When did footballers realise it is their divine right to win
The idea that, culturally, football has reached a stage where it is totally acceptable to leave one club for another in search of money is an objectionable one. What appears to be universally accepted though is that players will move clubs in order to win trophies. At what point did it become customary to ditch a club that has shown you nothing but loyalty because trophies were hard to come by?
Somewhere over the last twenty years good players began to believe that being an exceptional footballer gave them a divine right to win trophies. Instead of feeling as though they were lucky to play for a certain club and would do everything they could to bring glory to that club the roles have somehow been reversed.
Now the focus seems to be almost solely on the wants and needs of the individual. These days, clubs feel as though they are lucky to have certain players and will do everything they can to attend the needs of their players. This is unhealthy to say the least.
For clubs like Arsenal to have gone from captains like Tony Adams, who famously stated that he would sign any contract Arsenal would put in front of him without even reading it, to Robin van Persie, who in the summer months wouldn’t sign a contract at Arsenal no matter how many they put in front of him, is a sad indictment of both player power and the lack of club loyalty.
Now, many will argue that it was easy for Adams to say such things when he knew that Arsenal were winning trophies. However, the counter argument would be that his attitude was the catalyst for the trophies, not the other way around.
All clubs will go through dry patches in their history but they will usually recover if their players remain loyal. Look at Allesandro Del Piero and Gianluigi Buffon. They were both at Juventus when the club was relegated yet remained there for years whilst the club tried to regain its position at the top of Italian football. And, last year, they were rewarded with a league title.
How many players in the Premier League would do that for their club? Not many, if any at all. And the most remarkable thing is that whilst players believe they will be better remembered for winning more trophies the likelihood is that Del Piero will be remembered far more fondly, and with far more respect, for staying at Juventus during hard times and helping them back to the top than he would have done had he left and won a couple more trophies. His actions displayed a level of effort and humility that is lacking from the vast majority of top footballers.
There’s more to being a great player than winning things. Just because a player wins a trophy it doesn’t make them great. Take Djimi Traore, for example. He has a Champions League winner’s medal – he’s not a great player. Then look at somebody like Matt Le Tissier. He doesn’t have a single winners medal from his professional career, but he will be remembered as a great player.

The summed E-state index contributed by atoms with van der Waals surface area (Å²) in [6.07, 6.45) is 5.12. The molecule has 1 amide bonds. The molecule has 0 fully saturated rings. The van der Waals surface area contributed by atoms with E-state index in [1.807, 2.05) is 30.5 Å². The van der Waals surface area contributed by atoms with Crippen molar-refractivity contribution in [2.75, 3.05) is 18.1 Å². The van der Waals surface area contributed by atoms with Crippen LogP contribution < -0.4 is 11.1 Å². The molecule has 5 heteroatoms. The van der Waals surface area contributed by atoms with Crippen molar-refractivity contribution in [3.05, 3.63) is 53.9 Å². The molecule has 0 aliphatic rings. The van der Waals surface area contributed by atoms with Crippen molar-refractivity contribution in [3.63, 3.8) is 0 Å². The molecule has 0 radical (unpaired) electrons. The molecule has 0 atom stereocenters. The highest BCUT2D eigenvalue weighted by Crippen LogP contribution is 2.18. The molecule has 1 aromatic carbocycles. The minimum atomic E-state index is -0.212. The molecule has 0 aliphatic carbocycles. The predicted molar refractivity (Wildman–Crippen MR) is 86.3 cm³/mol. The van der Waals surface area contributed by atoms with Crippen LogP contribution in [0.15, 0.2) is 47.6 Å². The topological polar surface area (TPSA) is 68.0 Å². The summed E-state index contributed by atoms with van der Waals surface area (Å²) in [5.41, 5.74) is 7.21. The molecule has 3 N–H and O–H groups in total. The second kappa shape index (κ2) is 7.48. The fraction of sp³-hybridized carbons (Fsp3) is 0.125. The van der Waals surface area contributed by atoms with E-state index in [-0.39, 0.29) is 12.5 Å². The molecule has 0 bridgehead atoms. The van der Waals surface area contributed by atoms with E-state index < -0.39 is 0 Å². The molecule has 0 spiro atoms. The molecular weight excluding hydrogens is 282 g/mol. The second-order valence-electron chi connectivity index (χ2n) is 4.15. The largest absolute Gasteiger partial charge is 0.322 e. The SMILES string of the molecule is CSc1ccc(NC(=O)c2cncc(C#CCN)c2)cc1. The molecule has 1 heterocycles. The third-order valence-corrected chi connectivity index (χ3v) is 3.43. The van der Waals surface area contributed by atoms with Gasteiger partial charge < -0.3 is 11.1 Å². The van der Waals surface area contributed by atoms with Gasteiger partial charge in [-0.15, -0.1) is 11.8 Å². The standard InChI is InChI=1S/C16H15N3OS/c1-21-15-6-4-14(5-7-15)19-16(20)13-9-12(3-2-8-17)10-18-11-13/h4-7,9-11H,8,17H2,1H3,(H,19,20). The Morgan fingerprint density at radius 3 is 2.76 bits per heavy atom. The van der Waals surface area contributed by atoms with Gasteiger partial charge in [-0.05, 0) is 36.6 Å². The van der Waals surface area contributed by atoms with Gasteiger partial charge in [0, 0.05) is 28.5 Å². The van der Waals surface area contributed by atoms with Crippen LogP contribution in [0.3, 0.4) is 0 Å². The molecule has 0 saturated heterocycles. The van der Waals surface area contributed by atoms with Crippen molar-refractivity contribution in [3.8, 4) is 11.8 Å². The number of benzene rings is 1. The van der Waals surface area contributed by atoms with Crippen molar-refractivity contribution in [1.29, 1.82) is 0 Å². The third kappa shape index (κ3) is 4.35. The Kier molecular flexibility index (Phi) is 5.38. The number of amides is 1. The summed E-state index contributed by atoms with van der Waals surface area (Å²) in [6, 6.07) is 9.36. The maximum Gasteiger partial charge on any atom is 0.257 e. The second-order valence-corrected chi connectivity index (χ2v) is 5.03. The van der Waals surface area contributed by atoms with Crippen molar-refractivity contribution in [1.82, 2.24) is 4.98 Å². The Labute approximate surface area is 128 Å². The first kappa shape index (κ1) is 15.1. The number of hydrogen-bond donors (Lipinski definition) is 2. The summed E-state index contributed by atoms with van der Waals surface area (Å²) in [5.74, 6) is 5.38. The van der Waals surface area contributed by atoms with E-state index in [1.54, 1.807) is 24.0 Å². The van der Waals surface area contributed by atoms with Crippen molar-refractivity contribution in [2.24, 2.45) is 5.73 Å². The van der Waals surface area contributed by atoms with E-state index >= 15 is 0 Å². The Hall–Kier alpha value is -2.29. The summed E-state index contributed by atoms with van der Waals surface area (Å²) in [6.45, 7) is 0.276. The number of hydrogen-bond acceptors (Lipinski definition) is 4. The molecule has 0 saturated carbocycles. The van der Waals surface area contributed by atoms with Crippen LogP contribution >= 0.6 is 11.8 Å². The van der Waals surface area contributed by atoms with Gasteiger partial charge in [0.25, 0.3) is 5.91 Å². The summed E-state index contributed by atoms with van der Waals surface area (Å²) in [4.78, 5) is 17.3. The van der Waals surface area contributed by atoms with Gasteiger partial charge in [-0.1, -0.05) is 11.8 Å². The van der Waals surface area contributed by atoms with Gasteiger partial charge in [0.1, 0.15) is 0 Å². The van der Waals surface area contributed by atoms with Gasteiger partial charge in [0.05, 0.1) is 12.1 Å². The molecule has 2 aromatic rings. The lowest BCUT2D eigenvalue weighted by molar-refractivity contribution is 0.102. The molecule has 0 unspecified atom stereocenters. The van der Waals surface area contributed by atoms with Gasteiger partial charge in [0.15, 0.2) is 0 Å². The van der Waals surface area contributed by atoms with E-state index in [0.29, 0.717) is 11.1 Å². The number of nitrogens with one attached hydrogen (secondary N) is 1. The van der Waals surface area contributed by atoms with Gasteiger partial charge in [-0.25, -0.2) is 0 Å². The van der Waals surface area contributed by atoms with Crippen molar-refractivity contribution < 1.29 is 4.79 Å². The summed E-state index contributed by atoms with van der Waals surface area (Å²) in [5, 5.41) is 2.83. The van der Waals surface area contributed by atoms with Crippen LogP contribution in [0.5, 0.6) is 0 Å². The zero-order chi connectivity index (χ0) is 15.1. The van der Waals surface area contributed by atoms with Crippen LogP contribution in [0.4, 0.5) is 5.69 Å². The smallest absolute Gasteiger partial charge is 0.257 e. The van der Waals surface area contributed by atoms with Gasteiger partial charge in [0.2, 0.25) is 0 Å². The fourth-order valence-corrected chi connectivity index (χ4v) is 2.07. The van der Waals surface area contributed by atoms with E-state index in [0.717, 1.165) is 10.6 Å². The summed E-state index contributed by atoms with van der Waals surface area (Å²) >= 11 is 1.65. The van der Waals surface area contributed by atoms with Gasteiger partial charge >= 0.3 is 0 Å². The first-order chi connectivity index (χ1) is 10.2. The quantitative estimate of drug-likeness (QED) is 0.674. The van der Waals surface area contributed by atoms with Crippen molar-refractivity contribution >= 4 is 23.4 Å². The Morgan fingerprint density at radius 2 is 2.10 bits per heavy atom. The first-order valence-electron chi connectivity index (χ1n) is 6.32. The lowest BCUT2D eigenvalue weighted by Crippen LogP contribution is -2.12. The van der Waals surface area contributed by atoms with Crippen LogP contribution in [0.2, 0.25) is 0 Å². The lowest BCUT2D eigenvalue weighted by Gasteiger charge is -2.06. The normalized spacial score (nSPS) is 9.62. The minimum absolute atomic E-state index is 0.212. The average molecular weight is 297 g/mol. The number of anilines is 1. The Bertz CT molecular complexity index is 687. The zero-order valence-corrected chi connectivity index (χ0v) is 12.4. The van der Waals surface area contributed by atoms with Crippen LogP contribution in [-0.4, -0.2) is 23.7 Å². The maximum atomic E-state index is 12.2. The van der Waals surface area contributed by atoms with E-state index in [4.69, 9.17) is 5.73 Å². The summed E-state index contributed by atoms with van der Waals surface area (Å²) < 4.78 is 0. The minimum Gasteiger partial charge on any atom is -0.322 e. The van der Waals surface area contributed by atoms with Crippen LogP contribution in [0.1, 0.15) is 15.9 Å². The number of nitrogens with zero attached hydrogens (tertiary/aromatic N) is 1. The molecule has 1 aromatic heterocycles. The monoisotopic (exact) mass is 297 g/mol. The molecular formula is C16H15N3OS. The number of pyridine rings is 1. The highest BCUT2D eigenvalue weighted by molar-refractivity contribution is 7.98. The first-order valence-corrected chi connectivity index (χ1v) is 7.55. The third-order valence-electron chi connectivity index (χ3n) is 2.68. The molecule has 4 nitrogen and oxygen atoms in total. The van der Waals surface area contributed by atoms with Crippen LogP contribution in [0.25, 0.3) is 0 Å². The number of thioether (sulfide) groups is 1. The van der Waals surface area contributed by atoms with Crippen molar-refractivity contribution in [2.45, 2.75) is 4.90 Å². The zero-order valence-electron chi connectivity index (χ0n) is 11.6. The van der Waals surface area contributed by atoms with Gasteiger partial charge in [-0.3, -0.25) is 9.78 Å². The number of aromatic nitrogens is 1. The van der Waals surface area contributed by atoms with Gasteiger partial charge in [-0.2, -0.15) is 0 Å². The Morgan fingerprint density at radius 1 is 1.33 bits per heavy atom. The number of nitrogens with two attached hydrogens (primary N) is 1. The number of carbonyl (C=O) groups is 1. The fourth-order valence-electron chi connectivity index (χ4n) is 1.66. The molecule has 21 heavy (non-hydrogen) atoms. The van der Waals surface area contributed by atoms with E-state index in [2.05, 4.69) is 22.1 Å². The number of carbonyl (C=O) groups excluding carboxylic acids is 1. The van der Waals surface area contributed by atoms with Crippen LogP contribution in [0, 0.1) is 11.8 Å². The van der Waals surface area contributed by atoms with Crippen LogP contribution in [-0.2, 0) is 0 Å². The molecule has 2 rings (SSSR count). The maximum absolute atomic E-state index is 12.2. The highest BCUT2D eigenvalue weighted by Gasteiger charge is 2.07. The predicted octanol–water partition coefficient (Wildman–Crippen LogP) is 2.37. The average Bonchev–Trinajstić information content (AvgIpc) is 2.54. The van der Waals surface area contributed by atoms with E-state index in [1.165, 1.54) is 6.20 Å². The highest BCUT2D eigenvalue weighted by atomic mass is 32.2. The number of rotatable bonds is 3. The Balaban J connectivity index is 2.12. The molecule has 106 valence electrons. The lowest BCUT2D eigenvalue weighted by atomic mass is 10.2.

I’m not saying that any player that moves club because they have ambitions of winning trophies is disloyal. However, when players are already at big clubs, they should try to help that club win trophies before they jump ship.
Winning major competitions should be a challenge, it should be a remarkable achievement and it should be something that players can be proud of for the rest of their lives. Therefore if a player, like so many are, is content to move to another club and play a bit part role in order to win a trophy then perhaps they should take a step back and question their motives for wanting to win something at all – is it as impressive and satisfying to win something in which you played little part?
More and more we are seeing this morally questionable behaviour from players who owe a lot to the club they leave behind. Like I said, ambition is fine, yet in modern football it seems that players are allowed to use their desire to win trophies as an excuse to get away with frankly inexcusable displays of ingratitude and disloyalty. Football used to be about representing a club and a community that you loved, about sharing the highs and lows of a career with that team.
Perhaps the ever widening, incredibly evident gap between players and fans means that players no longer feel that bond that should inspire them to work hard for a club. Perhaps the deifying of footballers by fans has played its part in their selfish, narcissistic behaviour patterns or perhaps footballers have unconsciously bought in to the culture of needing immediate and constant success. Whatever the case, in a world where we revere footballers more than ever they seem less and less concerned about what we think.